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Pure rich cornflower blue is the color usually associated with sapphire. Even its name comes from the Latin word meaning blue. However, the term sapphire actually refers to all gem corundums that are not one of the four hues of red (which are rubies.)

Sapphires also come in a rainbow of colors, including pinks, oranges, rich purple, and magnolia green. Golden sapphire resembles topaz, but its high polish makes it fizz with life. Yellow sapphires with good color are popular.


In the corundum Rainbow Bracelet, the red stones are rubies.
All the others are sapphire

The typical size range for sapphires is .01 to 5.00 carets, though faceted stones of several hundred carats occur. Sapphire is quite tough and resistant to breakage.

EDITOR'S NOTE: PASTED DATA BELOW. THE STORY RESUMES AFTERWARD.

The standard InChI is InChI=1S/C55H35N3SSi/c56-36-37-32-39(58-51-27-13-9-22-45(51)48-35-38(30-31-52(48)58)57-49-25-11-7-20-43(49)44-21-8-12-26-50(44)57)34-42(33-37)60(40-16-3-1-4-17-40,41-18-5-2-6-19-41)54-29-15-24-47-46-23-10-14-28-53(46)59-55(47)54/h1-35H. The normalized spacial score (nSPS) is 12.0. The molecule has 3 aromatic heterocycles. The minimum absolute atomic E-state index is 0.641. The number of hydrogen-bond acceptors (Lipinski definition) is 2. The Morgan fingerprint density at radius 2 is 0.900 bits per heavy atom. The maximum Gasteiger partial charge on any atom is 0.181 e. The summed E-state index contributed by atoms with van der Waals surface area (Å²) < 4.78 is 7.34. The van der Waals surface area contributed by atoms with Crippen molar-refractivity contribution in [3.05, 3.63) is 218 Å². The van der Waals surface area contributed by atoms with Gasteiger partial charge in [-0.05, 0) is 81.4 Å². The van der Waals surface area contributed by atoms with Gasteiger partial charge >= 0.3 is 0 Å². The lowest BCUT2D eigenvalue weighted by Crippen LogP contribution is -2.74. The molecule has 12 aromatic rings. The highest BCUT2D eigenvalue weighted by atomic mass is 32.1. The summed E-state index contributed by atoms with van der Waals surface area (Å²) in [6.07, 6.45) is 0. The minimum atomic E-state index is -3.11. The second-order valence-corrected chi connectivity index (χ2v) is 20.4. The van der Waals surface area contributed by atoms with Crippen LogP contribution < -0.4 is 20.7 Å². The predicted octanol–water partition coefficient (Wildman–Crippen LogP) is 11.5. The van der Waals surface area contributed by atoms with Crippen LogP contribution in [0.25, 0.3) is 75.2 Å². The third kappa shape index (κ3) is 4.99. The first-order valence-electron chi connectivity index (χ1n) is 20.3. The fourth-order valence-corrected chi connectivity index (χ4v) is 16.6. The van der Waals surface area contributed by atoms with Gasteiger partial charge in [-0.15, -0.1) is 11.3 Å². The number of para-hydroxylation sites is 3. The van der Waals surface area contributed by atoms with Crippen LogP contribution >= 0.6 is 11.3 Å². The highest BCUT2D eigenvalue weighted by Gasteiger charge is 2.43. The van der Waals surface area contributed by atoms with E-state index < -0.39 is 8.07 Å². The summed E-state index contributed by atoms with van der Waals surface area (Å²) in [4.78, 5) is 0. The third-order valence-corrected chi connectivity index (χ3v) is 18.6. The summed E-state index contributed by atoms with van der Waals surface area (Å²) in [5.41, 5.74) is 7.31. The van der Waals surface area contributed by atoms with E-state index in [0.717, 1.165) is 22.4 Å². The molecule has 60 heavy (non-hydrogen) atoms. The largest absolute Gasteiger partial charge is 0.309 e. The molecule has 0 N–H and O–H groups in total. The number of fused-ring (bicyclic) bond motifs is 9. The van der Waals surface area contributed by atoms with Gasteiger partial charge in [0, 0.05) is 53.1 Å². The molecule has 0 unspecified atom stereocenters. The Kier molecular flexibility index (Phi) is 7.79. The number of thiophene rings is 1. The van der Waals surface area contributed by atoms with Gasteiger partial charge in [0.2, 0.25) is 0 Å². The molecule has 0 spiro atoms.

Sapphire Treatments

Sapphires are usually heated to produce or intensify color, to make color more uniform, or to lighten stones. The treatment is perfectly stable and imposes no special care requirements.

If the sapphire is not heat treated, that should be stated in your sales receipt and appraisal, as the value of an untreated stone is greater than that of a heated stone having the same appearance.

Treatments other than heating are becoming more widespread and should be specifically disclosed.

Treatments That Should Be Disclosed

Shopping Considerations and Caveats

Gemstone Treatments